Senate panel punts Mueller protection bill to next week

Senate panel punts Mueller protection bill to next week
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The Senate Judiciary Committee is delaying legislation protecting special counsel Robert MuellerRobert (Bob) MuellerSenate Democrats urge Garland not to fight court order to release Trump obstruction memo Why a special counsel is guaranteed if Biden chooses Yates, Cuomo or Jones as AG Barr taps attorney investigating Russia probe origins as special counsel MORE until next week. 

"We will hold this bill over today at the request of several members of the committee," Sen. Chuck GrassleyChuck GrassleyThe Hill's Morning Report - Pelosi considers adding GOP voices to Jan. 6 panel Ex-Rep. Abby Finkenauer running for Senate in Iowa Six takeaways: What the FEC reports tell us about the midterm elections MORE (R-Iowa) said during a committee meeting on Thursday. 

The bill was expected to be punted. Under committee rules any one member can request that a bill be delayed for a week, and several senators on the panel have concerns about the legislation.


The move sets up a committee vote next week.

That's weeks after Grassley initially tried to bring the bill up.

The Iowa senator tried to add it to the committee's agenda last week, which would have meant a vote as late as this Thursday.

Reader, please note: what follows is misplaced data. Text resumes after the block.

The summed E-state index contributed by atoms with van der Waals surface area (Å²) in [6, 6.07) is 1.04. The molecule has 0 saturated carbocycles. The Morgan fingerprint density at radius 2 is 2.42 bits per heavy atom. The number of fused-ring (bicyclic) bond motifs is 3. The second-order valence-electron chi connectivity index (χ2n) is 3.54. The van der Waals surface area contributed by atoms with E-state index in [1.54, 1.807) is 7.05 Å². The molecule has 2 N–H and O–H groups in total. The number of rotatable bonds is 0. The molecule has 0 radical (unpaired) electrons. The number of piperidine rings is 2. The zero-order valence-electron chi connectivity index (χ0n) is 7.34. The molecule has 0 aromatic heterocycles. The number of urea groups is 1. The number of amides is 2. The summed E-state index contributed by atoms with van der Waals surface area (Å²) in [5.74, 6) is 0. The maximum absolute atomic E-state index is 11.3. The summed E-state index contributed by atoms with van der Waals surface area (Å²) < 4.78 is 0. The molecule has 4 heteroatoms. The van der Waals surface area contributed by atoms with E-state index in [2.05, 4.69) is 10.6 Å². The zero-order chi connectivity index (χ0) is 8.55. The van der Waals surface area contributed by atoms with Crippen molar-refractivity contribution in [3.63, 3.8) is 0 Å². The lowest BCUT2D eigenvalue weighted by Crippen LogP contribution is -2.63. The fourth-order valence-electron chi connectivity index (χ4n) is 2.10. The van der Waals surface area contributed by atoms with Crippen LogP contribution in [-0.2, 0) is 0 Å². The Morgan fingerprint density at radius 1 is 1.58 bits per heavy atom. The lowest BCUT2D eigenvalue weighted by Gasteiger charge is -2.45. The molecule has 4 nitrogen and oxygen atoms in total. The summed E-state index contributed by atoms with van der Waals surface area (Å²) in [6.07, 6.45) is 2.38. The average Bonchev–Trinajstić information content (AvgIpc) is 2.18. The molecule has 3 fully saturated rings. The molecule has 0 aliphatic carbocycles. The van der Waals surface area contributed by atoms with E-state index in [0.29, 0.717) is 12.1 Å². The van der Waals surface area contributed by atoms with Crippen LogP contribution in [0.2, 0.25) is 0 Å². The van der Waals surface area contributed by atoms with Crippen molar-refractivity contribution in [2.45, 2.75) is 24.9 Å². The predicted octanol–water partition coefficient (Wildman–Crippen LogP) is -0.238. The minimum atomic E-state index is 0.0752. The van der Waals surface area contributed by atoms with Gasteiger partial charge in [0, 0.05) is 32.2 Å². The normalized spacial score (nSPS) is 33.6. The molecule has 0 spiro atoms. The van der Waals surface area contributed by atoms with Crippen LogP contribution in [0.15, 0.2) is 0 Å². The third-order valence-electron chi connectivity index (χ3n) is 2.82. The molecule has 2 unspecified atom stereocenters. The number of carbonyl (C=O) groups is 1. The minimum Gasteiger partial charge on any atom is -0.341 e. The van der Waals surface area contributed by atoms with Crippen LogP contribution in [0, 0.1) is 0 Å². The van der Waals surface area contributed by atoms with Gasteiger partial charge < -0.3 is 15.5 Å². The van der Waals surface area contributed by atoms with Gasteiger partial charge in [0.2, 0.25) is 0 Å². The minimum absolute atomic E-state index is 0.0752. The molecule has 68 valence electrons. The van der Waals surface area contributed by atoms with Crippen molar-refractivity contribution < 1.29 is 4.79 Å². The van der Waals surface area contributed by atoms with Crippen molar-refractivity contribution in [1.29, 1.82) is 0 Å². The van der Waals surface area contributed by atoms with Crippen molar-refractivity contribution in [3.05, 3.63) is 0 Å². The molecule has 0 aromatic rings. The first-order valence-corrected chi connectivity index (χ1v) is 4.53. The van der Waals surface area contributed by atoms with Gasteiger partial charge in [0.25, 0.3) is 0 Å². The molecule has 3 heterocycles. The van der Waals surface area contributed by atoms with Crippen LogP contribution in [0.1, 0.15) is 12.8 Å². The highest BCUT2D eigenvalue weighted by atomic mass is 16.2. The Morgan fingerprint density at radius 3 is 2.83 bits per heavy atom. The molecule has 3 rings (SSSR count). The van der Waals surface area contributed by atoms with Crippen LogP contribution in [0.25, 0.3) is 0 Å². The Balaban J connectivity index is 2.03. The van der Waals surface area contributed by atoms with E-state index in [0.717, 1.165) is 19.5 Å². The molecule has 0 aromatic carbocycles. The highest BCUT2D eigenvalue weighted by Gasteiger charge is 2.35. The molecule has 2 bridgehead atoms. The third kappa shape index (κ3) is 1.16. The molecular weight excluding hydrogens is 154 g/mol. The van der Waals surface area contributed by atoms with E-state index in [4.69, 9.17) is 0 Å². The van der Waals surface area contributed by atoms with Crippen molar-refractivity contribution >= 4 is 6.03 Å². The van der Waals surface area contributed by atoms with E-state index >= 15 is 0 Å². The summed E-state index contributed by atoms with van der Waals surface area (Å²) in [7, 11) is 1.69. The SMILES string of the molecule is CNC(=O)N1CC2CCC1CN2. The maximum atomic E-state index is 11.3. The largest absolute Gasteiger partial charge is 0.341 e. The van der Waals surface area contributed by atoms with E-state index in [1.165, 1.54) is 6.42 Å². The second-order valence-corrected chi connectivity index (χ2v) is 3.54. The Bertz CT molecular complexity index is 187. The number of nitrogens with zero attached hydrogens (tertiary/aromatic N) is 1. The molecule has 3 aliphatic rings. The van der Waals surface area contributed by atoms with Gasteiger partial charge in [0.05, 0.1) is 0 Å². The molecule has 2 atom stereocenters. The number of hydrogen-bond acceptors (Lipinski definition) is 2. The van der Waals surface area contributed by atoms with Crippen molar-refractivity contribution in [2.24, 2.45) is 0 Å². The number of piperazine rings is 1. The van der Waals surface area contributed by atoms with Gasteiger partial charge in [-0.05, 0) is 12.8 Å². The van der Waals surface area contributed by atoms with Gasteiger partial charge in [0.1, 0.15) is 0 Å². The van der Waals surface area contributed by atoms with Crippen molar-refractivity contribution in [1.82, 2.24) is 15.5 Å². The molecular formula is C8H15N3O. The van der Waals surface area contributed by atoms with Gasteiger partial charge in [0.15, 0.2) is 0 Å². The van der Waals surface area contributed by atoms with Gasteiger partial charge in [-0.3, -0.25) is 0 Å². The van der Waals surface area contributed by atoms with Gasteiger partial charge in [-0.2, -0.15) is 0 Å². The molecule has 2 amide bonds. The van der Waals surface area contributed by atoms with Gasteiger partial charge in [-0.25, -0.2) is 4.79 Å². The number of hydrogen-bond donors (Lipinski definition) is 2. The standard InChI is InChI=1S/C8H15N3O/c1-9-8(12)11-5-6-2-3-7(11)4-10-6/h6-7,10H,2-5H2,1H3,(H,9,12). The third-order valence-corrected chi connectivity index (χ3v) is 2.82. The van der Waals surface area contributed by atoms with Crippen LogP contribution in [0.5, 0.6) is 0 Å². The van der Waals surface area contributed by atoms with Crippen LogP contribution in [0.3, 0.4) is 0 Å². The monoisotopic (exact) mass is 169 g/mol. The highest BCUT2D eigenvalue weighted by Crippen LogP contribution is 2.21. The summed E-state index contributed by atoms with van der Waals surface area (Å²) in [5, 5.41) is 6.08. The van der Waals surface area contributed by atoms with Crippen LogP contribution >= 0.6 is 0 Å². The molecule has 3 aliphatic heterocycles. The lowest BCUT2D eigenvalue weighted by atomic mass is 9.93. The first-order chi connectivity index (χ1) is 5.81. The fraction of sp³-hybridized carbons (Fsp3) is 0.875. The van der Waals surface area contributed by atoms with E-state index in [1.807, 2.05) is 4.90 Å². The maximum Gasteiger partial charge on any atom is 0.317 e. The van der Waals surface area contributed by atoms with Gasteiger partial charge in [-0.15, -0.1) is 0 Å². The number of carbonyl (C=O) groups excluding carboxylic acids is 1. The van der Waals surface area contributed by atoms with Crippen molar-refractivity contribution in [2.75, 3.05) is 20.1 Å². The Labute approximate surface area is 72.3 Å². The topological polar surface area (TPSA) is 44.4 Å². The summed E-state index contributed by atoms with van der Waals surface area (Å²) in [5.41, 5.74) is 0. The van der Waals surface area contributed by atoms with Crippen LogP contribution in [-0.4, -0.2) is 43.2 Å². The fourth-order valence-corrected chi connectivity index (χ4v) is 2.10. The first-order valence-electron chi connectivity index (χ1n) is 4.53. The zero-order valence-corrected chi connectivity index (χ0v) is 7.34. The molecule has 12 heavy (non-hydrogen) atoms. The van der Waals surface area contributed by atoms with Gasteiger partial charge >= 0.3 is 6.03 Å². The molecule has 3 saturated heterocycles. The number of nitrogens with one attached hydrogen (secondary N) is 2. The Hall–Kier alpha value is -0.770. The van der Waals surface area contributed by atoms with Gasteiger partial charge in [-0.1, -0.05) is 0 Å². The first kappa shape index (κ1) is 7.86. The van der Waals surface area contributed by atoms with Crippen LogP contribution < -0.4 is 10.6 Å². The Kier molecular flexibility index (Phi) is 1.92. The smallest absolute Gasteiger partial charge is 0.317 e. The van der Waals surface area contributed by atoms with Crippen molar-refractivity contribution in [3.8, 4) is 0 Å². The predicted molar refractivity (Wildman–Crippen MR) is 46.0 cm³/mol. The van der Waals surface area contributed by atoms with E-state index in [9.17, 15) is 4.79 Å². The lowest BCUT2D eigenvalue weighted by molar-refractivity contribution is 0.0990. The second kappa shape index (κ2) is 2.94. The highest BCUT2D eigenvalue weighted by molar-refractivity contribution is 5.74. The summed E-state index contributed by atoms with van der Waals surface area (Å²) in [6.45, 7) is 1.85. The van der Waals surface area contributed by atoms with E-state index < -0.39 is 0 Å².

Under committee rules, he would need Sen. Dianne FeinsteinDianne Emiel FeinsteinBiden signs bill to bolster crime victims fund Stripping opportunity from DC's children Progressive groups ask for town hall with Feinstein to talk filibuster MORE (D-Calif.) to sign off if he wanted to add the bill to the agenda within 72 hours of a meeting.

But Democrats on the panel objected, noting they had yet to see an amendment from Grassley amid concerns that Republicans could try to weaken the special counsel bill.

Grassley said last week that his amendment would increase reporting to Congress, including any administration plans to fire Mueller or any other special counsel.

Though he has yet to say if he will vote for the bill, it's expected to have enough support to clear the committee.

But the bill is facing a roadblock to getting a vote on the Senate floor.

Senate Majority Leader Mitch McConnellAddison (Mitch) Mitchell McConnellHouse Democrats grow frustrated as they feel ignored by Senate Democrats question GOP shift on vaccines Has Trump beaten the system? MORE (R-Ky.) told Fox News that he would not give the bill a floor vote.

"I'm the one who decides what we take to the floor, that's my responsibility as the majority leader, and we will not be having this on the floor of the Senate," he said.

McConnell has argued for months that he doesn't believe legislation protecting the special counsel is necessary. He has said he doesn't believe President TrumpDonald TrumpTrump hails Arizona Senate for audit at Phoenix rally, slams governor Arkansas governor says it's 'disappointing' vaccinations have become 'political' Watch live: Trump attends rally in Phoenix MORE will fire Mueller, despite Trump's public comments and reported attempts to do so.

A bipartisan group of senators introduced legislation last week that would codify that only a senior Justice Department official can fire a special counsel and give Mueller or any other special counsel an "expedited review" of any firing.

Under the bill, if a court determined a special counsel wasn't fired for "good cause," the person would be reinstated.

--Updated at 12:04 p.m.